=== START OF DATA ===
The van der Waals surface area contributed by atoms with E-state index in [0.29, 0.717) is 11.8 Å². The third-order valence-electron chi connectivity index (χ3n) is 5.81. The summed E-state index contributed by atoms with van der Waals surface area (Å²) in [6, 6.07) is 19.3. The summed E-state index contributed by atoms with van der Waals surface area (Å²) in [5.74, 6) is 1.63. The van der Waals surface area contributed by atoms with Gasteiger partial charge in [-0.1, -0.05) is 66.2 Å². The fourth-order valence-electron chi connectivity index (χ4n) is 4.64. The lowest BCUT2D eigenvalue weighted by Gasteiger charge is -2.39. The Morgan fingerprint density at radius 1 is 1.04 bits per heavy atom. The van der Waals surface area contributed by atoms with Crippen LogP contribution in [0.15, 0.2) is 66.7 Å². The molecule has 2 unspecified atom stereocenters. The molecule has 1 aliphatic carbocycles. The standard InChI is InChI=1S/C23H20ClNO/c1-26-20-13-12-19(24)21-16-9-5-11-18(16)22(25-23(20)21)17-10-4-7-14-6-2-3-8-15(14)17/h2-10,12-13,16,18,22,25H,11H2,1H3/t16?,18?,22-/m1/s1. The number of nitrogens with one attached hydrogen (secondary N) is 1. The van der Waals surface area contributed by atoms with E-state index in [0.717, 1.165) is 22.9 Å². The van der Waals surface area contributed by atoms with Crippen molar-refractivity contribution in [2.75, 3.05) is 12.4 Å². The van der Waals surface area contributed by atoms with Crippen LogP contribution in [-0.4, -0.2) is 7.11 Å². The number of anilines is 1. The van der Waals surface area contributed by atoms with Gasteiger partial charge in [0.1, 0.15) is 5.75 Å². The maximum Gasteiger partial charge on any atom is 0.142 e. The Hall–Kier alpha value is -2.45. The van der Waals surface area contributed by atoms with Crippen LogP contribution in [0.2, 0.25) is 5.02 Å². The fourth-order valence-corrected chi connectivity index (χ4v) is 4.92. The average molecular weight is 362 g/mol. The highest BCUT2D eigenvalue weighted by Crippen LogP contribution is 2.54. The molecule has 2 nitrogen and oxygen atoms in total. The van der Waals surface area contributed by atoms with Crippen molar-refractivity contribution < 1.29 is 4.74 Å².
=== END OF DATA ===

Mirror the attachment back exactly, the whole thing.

The van der Waals surface area contributed by atoms with E-state index in [0.29, 0.717) is 11.8 Å². The third-order valence-electron chi connectivity index (χ3n) is 5.81. The summed E-state index contributed by atoms with van der Waals surface area (Å²) in [6, 6.07) is 19.3. The summed E-state index contributed by atoms with van der Waals surface area (Å²) in [5.74, 6) is 1.63. The van der Waals surface area contributed by atoms with Gasteiger partial charge in [-0.1, -0.05) is 66.2 Å². The fourth-order valence-electron chi connectivity index (χ4n) is 4.64. The lowest BCUT2D eigenvalue weighted by Gasteiger charge is -2.39. The Morgan fingerprint density at radius 1 is 1.04 bits per heavy atom. The van der Waals surface area contributed by atoms with Crippen LogP contribution in [0.15, 0.2) is 66.7 Å². The molecule has 2 unspecified atom stereocenters. The molecule has 1 aliphatic carbocycles. The standard InChI is InChI=1S/C23H20ClNO/c1-26-20-13-12-19(24)21-16-9-5-11-18(16)22(25-23(20)21)17-10-4-7-14-6-2-3-8-15(14)17/h2-10,12-13,16,18,22,25H,11H2,1H3/t16?,18?,22-/m1/s1. The number of nitrogens with one attached hydrogen (secondary N) is 1. The van der Waals surface area contributed by atoms with E-state index in [0.717, 1.165) is 22.9 Å². The van der Waals surface area contributed by atoms with Crippen molar-refractivity contribution in [2.75, 3.05) is 12.4 Å². The van der Waals surface area contributed by atoms with Crippen LogP contribution in [-0.4, -0.2) is 7.11 Å². The number of anilines is 1. The van der Waals surface area contributed by atoms with Gasteiger partial charge in [0.1, 0.15) is 5.75 Å². The maximum Gasteiger partial charge on any atom is 0.142 e. The Hall–Kier alpha value is -2.45. The van der Waals surface area contributed by atoms with Crippen LogP contribution in [0.2, 0.25) is 5.02 Å². The fourth-order valence-corrected chi connectivity index (χ4v) is 4.92. The average molecular weight is 362 g/mol. The highest BCUT2D eigenvalue weighted by Crippen LogP contribution is 2.54. The molecule has 2 nitrogen and oxygen atoms in total. The van der Waals surface area contributed by atoms with Crippen molar-refractivity contribution < 1.29 is 4.74 Å².